We stopped along the way at Gracenote Coffee, as it was voted Boston Magazine's best coffee in Boston this week. Shame I don't like coffee. But Lia looked like she really enjoyed hers. 

It was an interpretation of the twelve signs of the zodiac surrounding a fountain, and I'd really recommend checking it out before it leaves in the fall. Such is the nature of temporary art pieces. The detailing on the bronze was really intricate, and each of the animals looked a little nasty, which was cool. 

 I took a picture of the rooster. Lia took one of me taking a picture of the rooster, and told me she got a nice photo of two cocks. Nice.

I took a picture of the rooster. Lia took one of me taking a picture of the rooster, and told me she got a nice photo of two cocks. Nice.

To get our daily steps in, we also took a trip to the Aquarium to play the poor man's game of admiring the seals in the outside tank.

 Why do seals have fingernails!?

Why do seals have fingernails!?

And then we walked back to Lia's apartment via the open doors of King's Chapel, on Tremont Street, which neither of us had ever been in.

 Despite being a rather atheistic person, I'm always impressed with what humans can build in reverence to the higher power they believe in. And there's beauty in that.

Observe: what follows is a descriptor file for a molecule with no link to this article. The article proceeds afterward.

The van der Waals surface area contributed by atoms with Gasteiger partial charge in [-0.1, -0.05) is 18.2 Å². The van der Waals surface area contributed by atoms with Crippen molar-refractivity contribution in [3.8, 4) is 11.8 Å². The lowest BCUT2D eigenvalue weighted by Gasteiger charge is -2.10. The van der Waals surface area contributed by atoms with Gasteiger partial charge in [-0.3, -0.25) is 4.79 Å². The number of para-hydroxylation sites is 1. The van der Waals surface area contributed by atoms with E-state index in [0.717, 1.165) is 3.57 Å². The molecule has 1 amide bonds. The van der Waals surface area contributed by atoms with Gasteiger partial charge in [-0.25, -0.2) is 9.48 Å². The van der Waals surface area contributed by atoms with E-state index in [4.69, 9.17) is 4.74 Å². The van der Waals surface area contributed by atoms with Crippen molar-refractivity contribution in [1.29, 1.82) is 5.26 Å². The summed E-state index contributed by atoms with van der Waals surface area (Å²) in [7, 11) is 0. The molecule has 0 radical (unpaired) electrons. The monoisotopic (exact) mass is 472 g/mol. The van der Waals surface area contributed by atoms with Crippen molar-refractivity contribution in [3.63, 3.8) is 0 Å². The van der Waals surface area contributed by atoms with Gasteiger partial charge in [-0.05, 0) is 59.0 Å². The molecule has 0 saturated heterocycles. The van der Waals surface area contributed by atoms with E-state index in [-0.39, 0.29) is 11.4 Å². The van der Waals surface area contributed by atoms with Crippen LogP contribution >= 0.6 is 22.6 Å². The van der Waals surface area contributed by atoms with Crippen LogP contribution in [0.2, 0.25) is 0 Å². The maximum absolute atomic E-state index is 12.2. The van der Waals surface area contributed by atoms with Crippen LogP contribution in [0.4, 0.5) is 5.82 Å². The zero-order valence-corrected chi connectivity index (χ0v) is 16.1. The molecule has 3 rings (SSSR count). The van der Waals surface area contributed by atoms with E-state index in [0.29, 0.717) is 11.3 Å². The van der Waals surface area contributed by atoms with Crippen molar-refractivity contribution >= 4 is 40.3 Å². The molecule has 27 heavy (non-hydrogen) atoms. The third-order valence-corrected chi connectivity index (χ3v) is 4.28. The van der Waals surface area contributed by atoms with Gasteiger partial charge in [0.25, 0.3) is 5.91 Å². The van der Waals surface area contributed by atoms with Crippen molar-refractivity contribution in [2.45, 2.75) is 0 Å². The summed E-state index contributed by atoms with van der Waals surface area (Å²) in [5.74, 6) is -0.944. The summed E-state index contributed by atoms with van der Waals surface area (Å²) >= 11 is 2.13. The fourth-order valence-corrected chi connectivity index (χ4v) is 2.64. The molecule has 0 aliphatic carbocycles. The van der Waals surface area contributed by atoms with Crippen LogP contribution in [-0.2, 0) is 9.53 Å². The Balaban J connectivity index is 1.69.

Despite being a rather atheistic person, I'm always impressed with what humans can build in reverence to the higher power they believe in. And there's beauty in that.

Renato Sanches just scored in the Portugal v Poland game, the youngest player ever to start for Portugal. Harris and I played far too much FIFA 16 at one point and got him up to a 94 overall in career mode. He was banging long shots in for fun.

I'll be writing a lot more on here going forward, at least until I find some other form of occupying my time. I've got a few feelers out, so hopefully I find something and don't have to just keep shouting into the void on here. Fingers crossed!

 

June favourites!

June favourites!

The road trip. Day 10: The end of the road

The road trip. Day 10: The end of the road